Customers on at.js 1.x were able to use vst. mbox parameters to create audiences. This was an unintended side-effect of how at.js 1.x sent mbox parameters to the Target back-end. After migrating to at.js 2.x, you can no longer create audiences using these parameters because at.js 2.x* sends mbox parameters differently.

at.js compatibility#

The following tables explain at.js. 2.x compatibility with different activity types, integrations, features, and at.js functions.

Activity types#

TypeSupported?
A/B TestYes
Auto-AllocateYes
Auto-TargetYes
Experience TargetingYes
Multivariate TestYes
Automated PersonalizationYes
RecommendationsYes

Integrations#

TypeSupported?
Analytics for Target (A4T)Yes
AudiencesYes
Customer AttributesYes
AEM Experience FragmentsYes
Adobe Experience Platform extensionYes
DebuggerYes
AuditorRules have not yet been updated for at.js 2.x
Opt-In support for GDPRThis is supported in at.js version 2.1.0 or later.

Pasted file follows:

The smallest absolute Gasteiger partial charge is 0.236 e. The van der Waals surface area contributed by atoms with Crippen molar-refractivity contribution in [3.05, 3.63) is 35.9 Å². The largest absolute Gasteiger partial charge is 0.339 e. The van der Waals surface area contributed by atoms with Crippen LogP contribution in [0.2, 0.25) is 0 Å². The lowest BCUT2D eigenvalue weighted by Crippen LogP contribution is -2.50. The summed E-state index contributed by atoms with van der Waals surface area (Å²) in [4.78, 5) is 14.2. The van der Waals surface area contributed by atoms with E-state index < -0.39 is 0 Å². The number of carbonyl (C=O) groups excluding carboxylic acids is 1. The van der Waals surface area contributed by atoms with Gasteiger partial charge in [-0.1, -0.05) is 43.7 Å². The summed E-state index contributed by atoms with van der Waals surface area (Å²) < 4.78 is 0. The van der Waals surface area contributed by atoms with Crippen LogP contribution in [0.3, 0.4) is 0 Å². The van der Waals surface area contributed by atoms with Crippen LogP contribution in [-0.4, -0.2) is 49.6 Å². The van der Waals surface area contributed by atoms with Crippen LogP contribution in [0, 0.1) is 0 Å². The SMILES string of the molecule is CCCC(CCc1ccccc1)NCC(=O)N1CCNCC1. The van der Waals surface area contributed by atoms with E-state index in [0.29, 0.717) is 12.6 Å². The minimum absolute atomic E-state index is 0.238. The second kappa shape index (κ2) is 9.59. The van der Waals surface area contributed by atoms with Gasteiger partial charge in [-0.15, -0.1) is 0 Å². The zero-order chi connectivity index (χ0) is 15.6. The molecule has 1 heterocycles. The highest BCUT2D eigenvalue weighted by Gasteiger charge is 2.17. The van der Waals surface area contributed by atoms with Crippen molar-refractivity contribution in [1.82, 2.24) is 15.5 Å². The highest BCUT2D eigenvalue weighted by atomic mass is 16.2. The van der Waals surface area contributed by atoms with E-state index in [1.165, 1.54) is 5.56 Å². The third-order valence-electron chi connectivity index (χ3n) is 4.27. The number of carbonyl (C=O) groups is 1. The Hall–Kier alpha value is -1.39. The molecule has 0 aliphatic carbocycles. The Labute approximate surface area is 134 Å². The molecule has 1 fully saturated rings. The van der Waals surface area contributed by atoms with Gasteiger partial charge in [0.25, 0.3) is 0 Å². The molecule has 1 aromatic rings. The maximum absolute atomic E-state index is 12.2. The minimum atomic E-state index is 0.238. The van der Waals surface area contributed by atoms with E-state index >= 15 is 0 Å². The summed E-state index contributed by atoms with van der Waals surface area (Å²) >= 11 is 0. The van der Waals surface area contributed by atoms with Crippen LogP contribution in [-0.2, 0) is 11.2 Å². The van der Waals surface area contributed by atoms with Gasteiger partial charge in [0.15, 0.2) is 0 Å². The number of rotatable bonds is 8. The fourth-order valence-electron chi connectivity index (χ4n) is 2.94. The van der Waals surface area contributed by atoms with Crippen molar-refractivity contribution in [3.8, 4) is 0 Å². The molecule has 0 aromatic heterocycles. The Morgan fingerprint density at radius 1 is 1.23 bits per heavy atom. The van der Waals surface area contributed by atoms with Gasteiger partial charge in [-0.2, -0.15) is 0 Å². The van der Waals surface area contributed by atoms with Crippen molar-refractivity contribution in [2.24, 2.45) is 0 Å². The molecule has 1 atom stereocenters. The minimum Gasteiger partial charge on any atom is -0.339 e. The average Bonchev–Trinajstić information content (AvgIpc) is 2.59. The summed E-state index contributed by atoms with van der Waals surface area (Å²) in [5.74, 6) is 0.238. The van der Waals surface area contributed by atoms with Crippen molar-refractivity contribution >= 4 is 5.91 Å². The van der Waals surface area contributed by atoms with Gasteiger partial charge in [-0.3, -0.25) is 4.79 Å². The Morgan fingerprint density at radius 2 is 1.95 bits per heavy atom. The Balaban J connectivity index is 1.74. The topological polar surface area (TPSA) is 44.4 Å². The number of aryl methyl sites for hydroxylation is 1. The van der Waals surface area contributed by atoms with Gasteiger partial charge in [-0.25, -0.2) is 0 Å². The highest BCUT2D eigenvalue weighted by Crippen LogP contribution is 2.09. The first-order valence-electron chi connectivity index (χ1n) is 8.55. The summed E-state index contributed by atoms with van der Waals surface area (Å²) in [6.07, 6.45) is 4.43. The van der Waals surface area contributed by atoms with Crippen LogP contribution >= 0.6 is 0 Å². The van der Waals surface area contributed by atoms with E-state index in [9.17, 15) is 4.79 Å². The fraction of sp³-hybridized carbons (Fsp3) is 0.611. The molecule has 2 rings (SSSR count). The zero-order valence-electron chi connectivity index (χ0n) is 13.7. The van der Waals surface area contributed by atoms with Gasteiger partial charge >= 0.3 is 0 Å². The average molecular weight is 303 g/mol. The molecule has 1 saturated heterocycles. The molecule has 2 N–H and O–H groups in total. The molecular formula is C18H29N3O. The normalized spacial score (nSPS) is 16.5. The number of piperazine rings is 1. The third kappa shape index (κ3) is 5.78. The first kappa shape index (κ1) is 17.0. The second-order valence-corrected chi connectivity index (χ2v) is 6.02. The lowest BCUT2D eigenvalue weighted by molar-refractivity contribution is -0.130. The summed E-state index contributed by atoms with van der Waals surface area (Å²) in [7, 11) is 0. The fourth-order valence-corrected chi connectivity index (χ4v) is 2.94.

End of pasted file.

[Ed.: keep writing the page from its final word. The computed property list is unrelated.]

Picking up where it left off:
AEM Enhanced Personalization powered by Adobe TargetNo

Features#

FeatureSupported?
X-DomainNo
Properties/WorkspacesYes
QA linksYes
Form-based Experience ComposerYes
Visual Experience Composer (VEC)Yes
Custom codeYes
Response tokensYes
Click-trackingYes
Multi-activity deliveryYes
targetGlobalSettingsYes (but not x-domain)
at.js methodsEverything is supported except for
mboxCreate()
mboxUpdate()
mboxDefine()
which will display default content.

Query string parameters#

ParameterSupported?
?mboxDisableYes
?mboxDisableYes
?mboxTraceYes
?mboxSessionNo
?mboxOverride.browserIpYes

Response tokens#

at.js 2.x, just like at.js 1.x, uses the custom event at-request-succeeded to surface response tokens. For code examples using the at-request-succeeded custom event, see Response tokens.

at.js 1.x parameters to at.js 2.x payload mapping#

This section outlines the mappings between at.js 1.x and at.js 2.x.

Before delving into parameters mapping, the endpoints that these library versions are using have changed:

  • at.js 1.x - http://<client code>.tt.omtrdc.net/m2/<client code>/mbox/json